Where is the ml gas produced per g DM substrate with plant fraction x, variety i and harvest date j; is the overall mean, δ is the plant fraction effect (fixed),  is the variety effect (fixed), β the effect of harvest date (fixed), αδ; δβ; αβ; are the two way interaction between PF and V, PF and HD and V and HD respectively.  δαβ are the three way interaction between PF, HD and V, and θ  QUOTE θ the random effect of the run. The error terms and the random effect variable are assumed to have a normal distribution with mean zero and variances σeR2 (residual error), σeV2(V) σeHD2(HD) and σeR2(run). Model validation was carried out using visual inspection of residuals and Cook’s distances. Significance is determined using a 0.05 level


Results

No significant differences or interactions were found in ml gas production per gram DM incubated at 12 hours between stems, leaves, varieties or harvest dates. The stem fractions produced significantly more gas per gram dry matter than leaves at 24 hours (74 vs. 66 ml; p=0.0418). No significant interactions or differences between varieties or harvest dates were found at 24 hours.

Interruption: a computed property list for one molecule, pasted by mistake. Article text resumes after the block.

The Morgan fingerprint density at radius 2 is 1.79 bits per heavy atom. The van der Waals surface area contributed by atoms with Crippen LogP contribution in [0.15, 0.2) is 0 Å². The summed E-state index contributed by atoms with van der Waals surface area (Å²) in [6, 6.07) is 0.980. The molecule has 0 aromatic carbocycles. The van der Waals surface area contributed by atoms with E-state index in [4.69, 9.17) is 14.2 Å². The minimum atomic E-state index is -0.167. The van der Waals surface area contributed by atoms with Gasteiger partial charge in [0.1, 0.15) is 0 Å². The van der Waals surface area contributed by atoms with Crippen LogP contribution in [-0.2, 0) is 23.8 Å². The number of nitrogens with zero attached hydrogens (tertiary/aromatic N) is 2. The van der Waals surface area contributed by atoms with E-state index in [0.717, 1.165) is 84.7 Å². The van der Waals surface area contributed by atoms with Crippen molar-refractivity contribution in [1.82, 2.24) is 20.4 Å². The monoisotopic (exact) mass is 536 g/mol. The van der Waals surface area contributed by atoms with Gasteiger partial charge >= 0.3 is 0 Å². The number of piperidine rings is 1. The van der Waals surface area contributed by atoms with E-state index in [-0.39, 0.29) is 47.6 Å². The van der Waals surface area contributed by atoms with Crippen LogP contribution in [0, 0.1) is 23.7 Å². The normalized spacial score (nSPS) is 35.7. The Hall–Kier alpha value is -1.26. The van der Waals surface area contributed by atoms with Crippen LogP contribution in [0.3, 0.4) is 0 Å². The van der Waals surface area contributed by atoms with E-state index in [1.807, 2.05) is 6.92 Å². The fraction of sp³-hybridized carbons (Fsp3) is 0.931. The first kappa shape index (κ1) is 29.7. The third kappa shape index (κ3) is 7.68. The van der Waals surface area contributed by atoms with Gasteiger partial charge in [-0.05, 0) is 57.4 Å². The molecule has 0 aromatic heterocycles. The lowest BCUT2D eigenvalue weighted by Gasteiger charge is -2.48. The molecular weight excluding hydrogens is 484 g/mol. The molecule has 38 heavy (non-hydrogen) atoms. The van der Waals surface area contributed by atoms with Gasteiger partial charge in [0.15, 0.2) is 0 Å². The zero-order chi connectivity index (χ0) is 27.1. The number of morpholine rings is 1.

At 48 hours differences in leaves and stems varied depending on variety and harvest date. There was no difference between varieties for the stem fraction samples but significant differences were recorded for harvest date. The stem samples harvested at 60 and 90 were significantly greater than those harvested at 120 days (p=0.002), but not significantly different from each other.  There was no difference between harvest dates for leaves but the varieties differed significantly. The leaves of variety 16798 differed significantly from the other varieties (p<0.05), while the other varieties didn’t vary from each other (Table 1). Total gas production for the stem fraction for all varieties was less at increasing harvest date except, variety 16786 where an increase of 10% was recorded from 60 to 90 days (Table 2). The leaf fraction of two of the varieties (Local and 16798) followed the same trend with less gas produced at increasing harvest date (Table 2). However, varieties 16786 and 16840 produced most gas from samples harvested at 90 days (Table 2). The increase from 60 to 90 days was most pronounced for variety 16786 compared to 16840 (58% vs. 7%) (Table 3). At 120 days, these two varieties produced only slightly less or almost the same gas from samples harvested at 90 days. The leaf fraction of variety 16798 consistently produced the most gas across the harvest dates, but the same was not found for the stem fraction of this variety (Table 3). The stem fraction of variety 16786, while producing 8% less gas than the best (16798), was the most stable gas producing variety when comparing samples harvested at 60 or 90 days (Tables1;3).